Kelly told Ivie to take his wife and child and go into town before the Indian camp was notified of the trouble, which he did.
The Indian that Kelly sent after the water went to the Indian camp and told of what had taken place at the Ivie cabin. The news of the trouble soon spread through the camp and the settlement of whites. Intense exictement reigned, both in the Indian camp and the settlement.
Bishop Aaron Johnson, who was chief magistrate in all civil and military affairs at Springville, took immediate steps to protect the settlement. He ordered Caldwell’s cavalry and Parry ‘s infantry to be mustered in and be ready for action at call. All the other male citizens over sixteen years of age were enrolled as a home guard. Johnson with his interpreter, Wm. Smith, tried everything in their power to settle the trouble with Chief Walker, by offering ponies, beef, flour, and blankets, but Walker refused to settle unless Ivie was given up to be tried by the Indians, which Johnson refused to do.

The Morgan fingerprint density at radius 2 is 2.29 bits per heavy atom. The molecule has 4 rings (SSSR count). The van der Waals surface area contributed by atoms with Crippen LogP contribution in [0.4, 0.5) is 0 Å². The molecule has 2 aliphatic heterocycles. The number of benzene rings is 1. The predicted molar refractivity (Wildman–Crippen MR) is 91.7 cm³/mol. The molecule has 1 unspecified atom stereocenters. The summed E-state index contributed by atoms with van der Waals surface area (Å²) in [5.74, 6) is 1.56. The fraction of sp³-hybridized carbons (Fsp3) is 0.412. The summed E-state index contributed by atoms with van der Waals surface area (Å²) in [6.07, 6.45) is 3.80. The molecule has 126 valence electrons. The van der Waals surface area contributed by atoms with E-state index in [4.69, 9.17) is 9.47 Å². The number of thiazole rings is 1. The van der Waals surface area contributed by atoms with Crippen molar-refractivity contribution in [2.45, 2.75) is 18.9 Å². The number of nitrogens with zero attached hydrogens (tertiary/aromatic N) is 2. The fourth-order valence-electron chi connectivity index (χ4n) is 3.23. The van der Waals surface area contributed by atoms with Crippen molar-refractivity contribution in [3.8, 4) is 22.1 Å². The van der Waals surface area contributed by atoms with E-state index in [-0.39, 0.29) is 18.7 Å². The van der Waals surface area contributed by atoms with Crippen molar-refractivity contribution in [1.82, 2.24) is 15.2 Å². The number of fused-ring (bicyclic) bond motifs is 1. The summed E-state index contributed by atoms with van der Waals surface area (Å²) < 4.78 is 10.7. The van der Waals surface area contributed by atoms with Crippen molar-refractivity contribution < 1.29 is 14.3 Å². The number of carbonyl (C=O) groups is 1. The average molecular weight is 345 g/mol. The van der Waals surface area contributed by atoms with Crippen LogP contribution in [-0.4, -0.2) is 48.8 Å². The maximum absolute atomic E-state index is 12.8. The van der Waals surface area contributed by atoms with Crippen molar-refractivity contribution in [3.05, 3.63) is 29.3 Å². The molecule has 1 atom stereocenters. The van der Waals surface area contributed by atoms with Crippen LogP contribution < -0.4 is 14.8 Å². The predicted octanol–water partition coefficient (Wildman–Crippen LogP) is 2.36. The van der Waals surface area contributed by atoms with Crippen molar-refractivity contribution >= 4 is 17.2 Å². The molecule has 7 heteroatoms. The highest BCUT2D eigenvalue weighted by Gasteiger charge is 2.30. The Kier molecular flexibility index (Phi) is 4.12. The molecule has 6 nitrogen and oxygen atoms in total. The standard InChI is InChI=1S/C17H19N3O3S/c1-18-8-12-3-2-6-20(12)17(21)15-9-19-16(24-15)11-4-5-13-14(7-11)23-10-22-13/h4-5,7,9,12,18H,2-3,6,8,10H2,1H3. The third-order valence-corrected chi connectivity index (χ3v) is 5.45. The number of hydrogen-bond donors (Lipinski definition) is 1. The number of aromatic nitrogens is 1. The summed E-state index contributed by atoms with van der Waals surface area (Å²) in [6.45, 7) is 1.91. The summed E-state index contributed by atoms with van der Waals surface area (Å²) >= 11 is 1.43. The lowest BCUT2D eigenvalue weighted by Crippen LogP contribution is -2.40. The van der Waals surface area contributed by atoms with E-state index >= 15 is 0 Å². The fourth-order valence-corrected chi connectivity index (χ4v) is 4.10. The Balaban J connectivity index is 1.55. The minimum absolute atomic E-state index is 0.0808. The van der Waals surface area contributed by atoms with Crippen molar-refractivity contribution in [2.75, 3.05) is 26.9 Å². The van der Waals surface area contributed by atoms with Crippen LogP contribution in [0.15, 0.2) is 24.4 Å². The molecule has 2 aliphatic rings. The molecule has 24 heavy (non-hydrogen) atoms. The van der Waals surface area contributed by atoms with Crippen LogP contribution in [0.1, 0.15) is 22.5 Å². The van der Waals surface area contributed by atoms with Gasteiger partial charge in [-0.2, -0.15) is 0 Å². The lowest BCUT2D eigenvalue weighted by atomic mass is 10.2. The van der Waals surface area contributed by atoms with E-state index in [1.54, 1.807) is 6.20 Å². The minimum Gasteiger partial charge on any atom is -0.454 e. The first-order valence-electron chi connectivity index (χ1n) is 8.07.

The next day (July 18th) Walker broke camp and went to Payson; joined his brother Arrapene another Indian chief, and together they went into Payson canyon, killing Alexander Keele who was on guard at the outskirts of Payson, saying, that, the war would last until the white people were all ex- terminated. The Indians then went into the mountains east of Sanpete Valley and left their families in a place of safety.
The Indians returning in war paint, raided the settlements of Utah, Juab, Sanpete, Millard and Iron Counties during the summer and fall. The last engagement was at the south end of Utah Lake generally spoken of as the Goshen Valley battle, which lasted about three hours; the troops taking the Indian camp. Nine Indians were killed; some of the troops and horses were shot, but none mortally.
Some Indians and their families came down Hobble Creek canyon to Springville a short time after, saying that the war was over.
A short time after CaldwelPs cavalry and Parry’s infantry were released from duty, having served a period of ninety-one days ; from July 18th to October 15, 1853.
The treaty of peace was signed by Walker in May, 1854, at his camp on Meadow Creek, Juab Co.
-Signed Lieut. Geo. McKenzie.
Walker died Jan. 29, 1855, at Meadow Creek, Millard County, Utah and was buried by his tribe with the highest honor that could be given him as the most noted war-chief of the nation.
His brother Arrapeen succeeded him as chief.